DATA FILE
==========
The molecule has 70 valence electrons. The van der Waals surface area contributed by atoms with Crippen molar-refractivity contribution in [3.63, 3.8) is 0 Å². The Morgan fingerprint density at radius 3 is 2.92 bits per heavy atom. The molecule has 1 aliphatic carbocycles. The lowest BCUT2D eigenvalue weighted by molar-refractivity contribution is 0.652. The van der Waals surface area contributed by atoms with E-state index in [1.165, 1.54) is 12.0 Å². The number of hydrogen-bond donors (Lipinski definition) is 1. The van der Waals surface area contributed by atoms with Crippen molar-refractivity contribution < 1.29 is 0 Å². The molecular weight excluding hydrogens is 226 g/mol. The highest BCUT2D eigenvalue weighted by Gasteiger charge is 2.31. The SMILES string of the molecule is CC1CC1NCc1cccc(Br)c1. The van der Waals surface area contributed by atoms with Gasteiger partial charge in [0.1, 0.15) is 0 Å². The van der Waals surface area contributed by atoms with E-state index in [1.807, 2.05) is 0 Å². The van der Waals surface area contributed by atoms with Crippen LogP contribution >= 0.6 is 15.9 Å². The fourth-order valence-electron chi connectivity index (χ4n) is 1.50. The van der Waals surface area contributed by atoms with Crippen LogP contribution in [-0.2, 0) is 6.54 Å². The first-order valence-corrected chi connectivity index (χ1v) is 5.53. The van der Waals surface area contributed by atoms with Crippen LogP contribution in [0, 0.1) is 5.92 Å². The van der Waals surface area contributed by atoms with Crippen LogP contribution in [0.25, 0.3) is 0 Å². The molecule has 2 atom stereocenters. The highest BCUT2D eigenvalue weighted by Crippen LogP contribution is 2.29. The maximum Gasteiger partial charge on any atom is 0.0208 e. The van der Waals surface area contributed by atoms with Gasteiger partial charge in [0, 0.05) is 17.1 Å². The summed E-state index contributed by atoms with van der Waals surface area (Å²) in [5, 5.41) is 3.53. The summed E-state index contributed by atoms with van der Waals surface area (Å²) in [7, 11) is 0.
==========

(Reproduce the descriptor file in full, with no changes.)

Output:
The molecule has 70 valence electrons. The van der Waals surface area contributed by atoms with Crippen molar-refractivity contribution in [3.63, 3.8) is 0 Å². The Morgan fingerprint density at radius 3 is 2.92 bits per heavy atom. The molecule has 1 aliphatic carbocycles. The lowest BCUT2D eigenvalue weighted by molar-refractivity contribution is 0.652. The van der Waals surface area contributed by atoms with E-state index in [1.165, 1.54) is 12.0 Å². The number of hydrogen-bond donors (Lipinski definition) is 1. The van der Waals surface area contributed by atoms with Crippen molar-refractivity contribution < 1.29 is 0 Å². The molecular weight excluding hydrogens is 226 g/mol. The highest BCUT2D eigenvalue weighted by Gasteiger charge is 2.31. The SMILES string of the molecule is CC1CC1NCc1cccc(Br)c1. The van der Waals surface area contributed by atoms with Gasteiger partial charge in [0.1, 0.15) is 0 Å². The van der Waals surface area contributed by atoms with E-state index in [1.807, 2.05) is 0 Å². The van der Waals surface area contributed by atoms with Crippen LogP contribution >= 0.6 is 15.9 Å². The fourth-order valence-electron chi connectivity index (χ4n) is 1.50. The van der Waals surface area contributed by atoms with Crippen LogP contribution in [-0.2, 0) is 6.54 Å². The first-order valence-corrected chi connectivity index (χ1v) is 5.53. The van der Waals surface area contributed by atoms with Crippen LogP contribution in [0, 0.1) is 5.92 Å². The van der Waals surface area contributed by atoms with Crippen LogP contribution in [0.25, 0.3) is 0 Å². The molecule has 2 atom stereocenters. The highest BCUT2D eigenvalue weighted by Crippen LogP contribution is 2.29. The maximum Gasteiger partial charge on any atom is 0.0208 e. The van der Waals surface area contributed by atoms with Gasteiger partial charge in [0, 0.05) is 17.1 Å². The summed E-state index contributed by atoms with van der Waals surface area (Å²) in [5, 5.41) is 3.53. The summed E-state index contributed by atoms with van der Waals surface area (Å²) in [7, 11) is 0.